Our object is calculating AIC, and we are unsure whether we can use our measure below when calculating AIC. The following are the data from the experiments and our method to calculate the information criterion. Would the method be valid?

  • Experimental data (Selten and Chmura 2008, AER):
    A group consists of four participants in the role of Player 1 and four in the role of Player 2. The players played a two-person game against randomly chosen opponents within their independent group in each period. Player 1 could choose between $u$ and $d$, and Player 2 could choose between $l$ and $r$. The game is repeated for 200 periods.
    No Feedback until the end of the experiment: The decisions in a play were made without any information about the choices of the other players, e.g., the other players’ choice and payoff, period number, and cumulative payoff.
    An independent observation from the experiment consists of $f_{u_j }$ and $f_{l_j }$. $f_{u_j }$ is the ratio of Player 1s in group $j$ choosing $u$ across the whole period. Similarly, $f_{l_j}$ is the ratio of Player 2s in group $j$ choosing $l$ across the whole period. Since there are 108 independent groups, we have 108 independent observations.

  • Theory model selection:
    For each theory model, let $p_u$ and $p_l$ be the predicted values for $f_{u_j }$ and $f_{l_j }$. We calculate the mean squared distances (MSDs) as follows:
    $MSD= \frac{1}{N} ∑_{j=1}^{108}[(f_{u_j} - p_u )^2 + (f_{l_j} - p_l)^2 ]$.
    First, we get the best-fitting values of the parameters for each model by minimizing MSD. Then, to figure out which model explains the behaviors in our games best, we compare the minimized MSD values among the models.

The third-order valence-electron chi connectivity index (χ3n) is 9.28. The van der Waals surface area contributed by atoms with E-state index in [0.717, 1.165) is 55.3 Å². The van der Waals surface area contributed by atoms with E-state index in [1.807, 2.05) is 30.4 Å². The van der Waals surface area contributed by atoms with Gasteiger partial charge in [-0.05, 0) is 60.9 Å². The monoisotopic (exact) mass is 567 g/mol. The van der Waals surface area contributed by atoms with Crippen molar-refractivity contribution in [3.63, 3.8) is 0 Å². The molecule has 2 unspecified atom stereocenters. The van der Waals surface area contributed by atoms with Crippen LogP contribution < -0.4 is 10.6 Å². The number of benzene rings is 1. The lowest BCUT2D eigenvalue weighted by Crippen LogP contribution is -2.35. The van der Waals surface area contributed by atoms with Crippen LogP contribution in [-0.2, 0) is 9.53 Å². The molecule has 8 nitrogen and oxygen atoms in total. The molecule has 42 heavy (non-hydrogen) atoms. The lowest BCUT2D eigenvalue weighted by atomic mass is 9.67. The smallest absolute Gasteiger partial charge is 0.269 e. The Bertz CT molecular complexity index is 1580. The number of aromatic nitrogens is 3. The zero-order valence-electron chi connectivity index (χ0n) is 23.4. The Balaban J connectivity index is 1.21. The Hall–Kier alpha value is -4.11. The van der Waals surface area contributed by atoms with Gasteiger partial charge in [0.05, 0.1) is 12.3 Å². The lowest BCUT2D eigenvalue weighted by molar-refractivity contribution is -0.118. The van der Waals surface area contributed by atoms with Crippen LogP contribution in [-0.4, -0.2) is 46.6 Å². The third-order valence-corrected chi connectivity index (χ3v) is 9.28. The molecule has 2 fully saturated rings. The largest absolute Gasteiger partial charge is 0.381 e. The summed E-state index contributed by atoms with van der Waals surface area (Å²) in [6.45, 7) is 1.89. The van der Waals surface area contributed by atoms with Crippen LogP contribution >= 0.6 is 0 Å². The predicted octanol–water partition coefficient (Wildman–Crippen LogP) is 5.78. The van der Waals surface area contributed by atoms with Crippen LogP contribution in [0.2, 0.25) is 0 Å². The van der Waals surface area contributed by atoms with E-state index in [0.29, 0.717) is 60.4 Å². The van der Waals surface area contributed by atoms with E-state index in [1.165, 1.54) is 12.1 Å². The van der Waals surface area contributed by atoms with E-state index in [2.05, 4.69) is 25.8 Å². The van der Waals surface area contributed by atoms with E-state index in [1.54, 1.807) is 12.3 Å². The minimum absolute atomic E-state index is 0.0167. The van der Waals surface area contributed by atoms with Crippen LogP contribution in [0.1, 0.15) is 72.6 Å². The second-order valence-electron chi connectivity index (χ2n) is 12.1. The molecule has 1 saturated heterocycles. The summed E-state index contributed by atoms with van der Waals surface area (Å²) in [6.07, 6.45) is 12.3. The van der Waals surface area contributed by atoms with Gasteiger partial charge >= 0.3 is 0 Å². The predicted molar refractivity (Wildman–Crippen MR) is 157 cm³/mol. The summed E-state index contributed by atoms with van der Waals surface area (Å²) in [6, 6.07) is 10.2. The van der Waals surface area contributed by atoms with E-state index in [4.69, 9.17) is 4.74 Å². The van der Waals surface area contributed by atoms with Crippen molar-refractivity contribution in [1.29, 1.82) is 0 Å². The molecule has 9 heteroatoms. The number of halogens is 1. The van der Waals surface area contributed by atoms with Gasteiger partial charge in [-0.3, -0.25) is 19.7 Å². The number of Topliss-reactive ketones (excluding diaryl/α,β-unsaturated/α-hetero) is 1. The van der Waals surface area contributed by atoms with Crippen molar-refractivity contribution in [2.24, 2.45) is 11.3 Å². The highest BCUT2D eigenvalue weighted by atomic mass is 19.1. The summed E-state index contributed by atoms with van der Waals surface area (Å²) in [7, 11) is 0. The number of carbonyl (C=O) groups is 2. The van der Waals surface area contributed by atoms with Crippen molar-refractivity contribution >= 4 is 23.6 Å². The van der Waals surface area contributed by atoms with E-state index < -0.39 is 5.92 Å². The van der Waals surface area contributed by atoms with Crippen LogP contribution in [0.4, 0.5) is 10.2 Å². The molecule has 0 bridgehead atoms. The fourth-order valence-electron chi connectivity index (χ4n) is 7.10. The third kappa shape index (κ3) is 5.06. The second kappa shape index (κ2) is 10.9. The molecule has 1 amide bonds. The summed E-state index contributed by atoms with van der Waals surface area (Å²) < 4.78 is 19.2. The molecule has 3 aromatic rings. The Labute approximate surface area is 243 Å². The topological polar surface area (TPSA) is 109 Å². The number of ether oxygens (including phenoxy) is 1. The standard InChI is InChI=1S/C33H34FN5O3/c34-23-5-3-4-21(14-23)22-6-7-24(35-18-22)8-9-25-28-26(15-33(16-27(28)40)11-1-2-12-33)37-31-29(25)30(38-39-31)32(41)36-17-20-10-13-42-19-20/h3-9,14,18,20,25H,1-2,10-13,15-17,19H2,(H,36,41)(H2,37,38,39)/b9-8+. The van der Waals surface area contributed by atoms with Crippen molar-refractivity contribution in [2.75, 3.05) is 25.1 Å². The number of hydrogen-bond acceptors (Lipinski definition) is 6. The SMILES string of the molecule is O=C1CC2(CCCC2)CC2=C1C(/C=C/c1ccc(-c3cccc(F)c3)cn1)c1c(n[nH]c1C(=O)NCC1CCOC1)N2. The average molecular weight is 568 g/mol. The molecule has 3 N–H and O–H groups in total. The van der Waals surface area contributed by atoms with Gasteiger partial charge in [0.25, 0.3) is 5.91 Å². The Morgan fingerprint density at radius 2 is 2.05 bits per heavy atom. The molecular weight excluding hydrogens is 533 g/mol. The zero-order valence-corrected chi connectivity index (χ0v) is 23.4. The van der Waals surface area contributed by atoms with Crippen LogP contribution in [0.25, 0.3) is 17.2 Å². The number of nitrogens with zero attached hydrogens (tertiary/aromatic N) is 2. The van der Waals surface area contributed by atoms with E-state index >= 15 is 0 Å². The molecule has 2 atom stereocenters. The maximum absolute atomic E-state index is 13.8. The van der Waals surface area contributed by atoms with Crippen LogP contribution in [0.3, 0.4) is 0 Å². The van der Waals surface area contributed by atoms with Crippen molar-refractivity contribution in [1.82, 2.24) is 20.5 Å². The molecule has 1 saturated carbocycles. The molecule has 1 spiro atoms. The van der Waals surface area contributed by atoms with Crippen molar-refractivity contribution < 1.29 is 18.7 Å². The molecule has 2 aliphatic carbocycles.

• Issue:
    Since theory models have different numbers of parameters, MSD may have a limitation. Thus, we need an alternative measure considering the number of parameters, such as AIC and BIC. Can we regard MSD as the sum squared residuals? That is, can we calculate AIC as $AIC=n⋅log⁡(MSD)+2k$, where $k$ is the number of parameters? Here, we have a concern when we calculate the information criteria using MSD. One may worry that $f_{u_j }$ and $f_{l_j }$ in one observation can be correlated. If they are correlated, MSD will be biased. However, since the experiment did not provide any feedback about the others’ decisions, we consider $f_{u_j }$ and $f_{l_j }$ are independent. Then, would it be okay to calculate AIC as above?

  • $\begingroup$ Since you have got no answers here, you may consider moving the question to Cross Validated Stack Exchange. AIC is a relatively more frequent object of questions there than here. $\endgroup$ Commented Nov 1, 2023 at 8:46


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